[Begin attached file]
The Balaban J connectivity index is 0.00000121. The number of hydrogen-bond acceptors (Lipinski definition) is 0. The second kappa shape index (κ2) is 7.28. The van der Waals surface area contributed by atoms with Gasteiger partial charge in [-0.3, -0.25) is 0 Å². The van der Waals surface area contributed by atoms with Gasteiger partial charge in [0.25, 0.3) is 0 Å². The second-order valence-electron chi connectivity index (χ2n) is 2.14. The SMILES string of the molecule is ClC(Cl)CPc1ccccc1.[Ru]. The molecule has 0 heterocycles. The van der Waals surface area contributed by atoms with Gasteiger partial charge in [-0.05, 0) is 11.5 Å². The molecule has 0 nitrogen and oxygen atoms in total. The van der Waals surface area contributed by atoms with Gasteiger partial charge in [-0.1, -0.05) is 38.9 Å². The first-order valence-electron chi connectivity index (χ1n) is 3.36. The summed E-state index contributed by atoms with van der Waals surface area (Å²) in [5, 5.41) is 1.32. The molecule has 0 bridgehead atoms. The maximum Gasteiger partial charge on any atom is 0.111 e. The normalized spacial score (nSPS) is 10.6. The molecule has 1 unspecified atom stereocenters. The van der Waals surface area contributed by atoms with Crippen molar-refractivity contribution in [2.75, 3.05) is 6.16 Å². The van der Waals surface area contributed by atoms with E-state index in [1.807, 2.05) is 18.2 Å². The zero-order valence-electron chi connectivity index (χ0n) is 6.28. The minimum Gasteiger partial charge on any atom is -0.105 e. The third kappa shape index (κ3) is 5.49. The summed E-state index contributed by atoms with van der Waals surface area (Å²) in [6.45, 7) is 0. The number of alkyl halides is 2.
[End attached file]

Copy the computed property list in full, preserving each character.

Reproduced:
The Balaban J connectivity index is 0.00000121. The number of hydrogen-bond acceptors (Lipinski definition) is 0. The second kappa shape index (κ2) is 7.28. The van der Waals surface area contributed by atoms with Gasteiger partial charge in [-0.3, -0.25) is 0 Å². The van der Waals surface area contributed by atoms with Gasteiger partial charge in [0.25, 0.3) is 0 Å². The second-order valence-electron chi connectivity index (χ2n) is 2.14. The SMILES string of the molecule is ClC(Cl)CPc1ccccc1.[Ru]. The molecule has 0 heterocycles. The van der Waals surface area contributed by atoms with Gasteiger partial charge in [-0.05, 0) is 11.5 Å². The molecule has 0 nitrogen and oxygen atoms in total. The van der Waals surface area contributed by atoms with Gasteiger partial charge in [-0.1, -0.05) is 38.9 Å². The first-order valence-electron chi connectivity index (χ1n) is 3.36. The summed E-state index contributed by atoms with van der Waals surface area (Å²) in [5, 5.41) is 1.32. The molecule has 0 bridgehead atoms. The maximum Gasteiger partial charge on any atom is 0.111 e. The normalized spacial score (nSPS) is 10.6. The molecule has 1 unspecified atom stereocenters. The van der Waals surface area contributed by atoms with Crippen molar-refractivity contribution in [2.75, 3.05) is 6.16 Å². The van der Waals surface area contributed by atoms with E-state index in [1.807, 2.05) is 18.2 Å². The zero-order valence-electron chi connectivity index (χ0n) is 6.28. The minimum Gasteiger partial charge on any atom is -0.105 e. The third kappa shape index (κ3) is 5.49. The summed E-state index contributed by atoms with van der Waals surface area (Å²) in [6.45, 7) is 0. The number of alkyl halides is 2.